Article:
- Dom Mila, Barcelona, Spain.
Known to many as La Pedrera (meaning “stone quarry”), this architectural masterpiece is one of the creations of the architect Antoni Gaudi, built in his favorite city of Barcelona.
This building, which carries the key features of Catalan architectural modernism, received the status of a UNESCO World Heritage Site in 1984.
- Hotel Galéria Spirit, Bratislava, Slovakia What looks like a picturesque explosion of modern art is actually the Galéria Spirit Hotel in Bratislava, the capital of Slovakia. The amazing house is located right on the border of this country with Austria, near the Old Town of Bratislava. The unique appearance of this hotel stands out among the other buildings of the city.
- Inverted House, Szymbark, Poland The project of businessman Daniel Czapiewski, the Inverted House was originally intended to serve as an art object, reflecting the sense of insecurity that came after the end of the communist era. Visitors can enter the house and walk through its upside-down rooms, although many find the experience quite disorienting.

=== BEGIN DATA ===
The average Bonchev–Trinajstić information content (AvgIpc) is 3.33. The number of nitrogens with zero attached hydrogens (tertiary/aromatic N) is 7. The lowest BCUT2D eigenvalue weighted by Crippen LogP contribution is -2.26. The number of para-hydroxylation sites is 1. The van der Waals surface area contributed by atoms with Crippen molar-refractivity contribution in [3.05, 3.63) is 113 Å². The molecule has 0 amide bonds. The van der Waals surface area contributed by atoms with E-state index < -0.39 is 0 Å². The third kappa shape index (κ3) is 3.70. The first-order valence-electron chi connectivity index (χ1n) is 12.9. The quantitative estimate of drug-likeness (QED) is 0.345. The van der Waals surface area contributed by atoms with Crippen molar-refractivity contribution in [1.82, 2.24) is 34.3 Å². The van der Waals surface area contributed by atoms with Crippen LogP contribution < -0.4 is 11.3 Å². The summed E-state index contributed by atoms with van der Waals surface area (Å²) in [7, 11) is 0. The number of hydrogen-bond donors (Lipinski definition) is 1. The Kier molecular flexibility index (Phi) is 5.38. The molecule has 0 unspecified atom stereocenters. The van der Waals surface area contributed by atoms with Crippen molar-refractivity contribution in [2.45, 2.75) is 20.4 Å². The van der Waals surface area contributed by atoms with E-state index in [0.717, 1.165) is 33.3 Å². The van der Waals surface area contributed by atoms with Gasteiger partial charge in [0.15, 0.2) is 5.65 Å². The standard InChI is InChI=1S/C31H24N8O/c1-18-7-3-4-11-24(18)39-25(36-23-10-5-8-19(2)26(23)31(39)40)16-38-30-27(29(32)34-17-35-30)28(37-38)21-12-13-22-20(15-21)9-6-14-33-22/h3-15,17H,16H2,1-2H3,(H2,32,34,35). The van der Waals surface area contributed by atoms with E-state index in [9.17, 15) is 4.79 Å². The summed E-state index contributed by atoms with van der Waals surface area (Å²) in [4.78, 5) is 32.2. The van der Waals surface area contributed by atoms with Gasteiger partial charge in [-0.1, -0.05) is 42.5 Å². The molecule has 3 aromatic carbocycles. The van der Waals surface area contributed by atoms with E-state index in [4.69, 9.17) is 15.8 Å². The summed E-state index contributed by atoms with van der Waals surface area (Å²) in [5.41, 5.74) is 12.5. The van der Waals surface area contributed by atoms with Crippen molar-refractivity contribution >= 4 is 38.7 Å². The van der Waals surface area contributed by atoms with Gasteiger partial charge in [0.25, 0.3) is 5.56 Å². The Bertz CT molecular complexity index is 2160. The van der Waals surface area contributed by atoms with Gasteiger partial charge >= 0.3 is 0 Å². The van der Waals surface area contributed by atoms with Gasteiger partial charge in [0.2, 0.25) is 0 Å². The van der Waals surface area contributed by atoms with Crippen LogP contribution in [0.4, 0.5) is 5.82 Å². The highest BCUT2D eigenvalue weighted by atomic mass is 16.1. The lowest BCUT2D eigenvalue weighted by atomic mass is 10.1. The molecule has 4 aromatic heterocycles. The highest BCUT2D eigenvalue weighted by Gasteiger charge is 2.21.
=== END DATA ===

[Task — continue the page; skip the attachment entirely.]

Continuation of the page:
- The Perfect Palace, Oterive, France.
The ideal Palace was conceived and created by Ferdinand Cheval, a rural postman from France. Construction began in 1879, but was not completed until 1912. In the late 60s, the French Minister of Culture awarded the palace the status of a historical monument.
- Guggenheim Museum, Bilbao, Spain.
The Guggenheim Museum in Bilbao, designed by architect Frank Gehry, is perhaps one of the most famous examples of modern architecture. Its undulating facade proved so difficult to design that Gehry had to use a program originally created for the aerospace industry.
- Aragon Pavilion, Zaragoza, Spain.
This pavilion was intended to represent the Spanish province of Aragon, in which the city of Zaragoza is located, at the International Exhibition in 2008. The main structure is supported on three massive pillars, leaving the space under the building open for use as a spacious plaza and even a conference room. It is assumed that the facade of the building should cause the viewer to associate with a wicker basket. Curved panels of glass and concrete, intertwining, create this effect.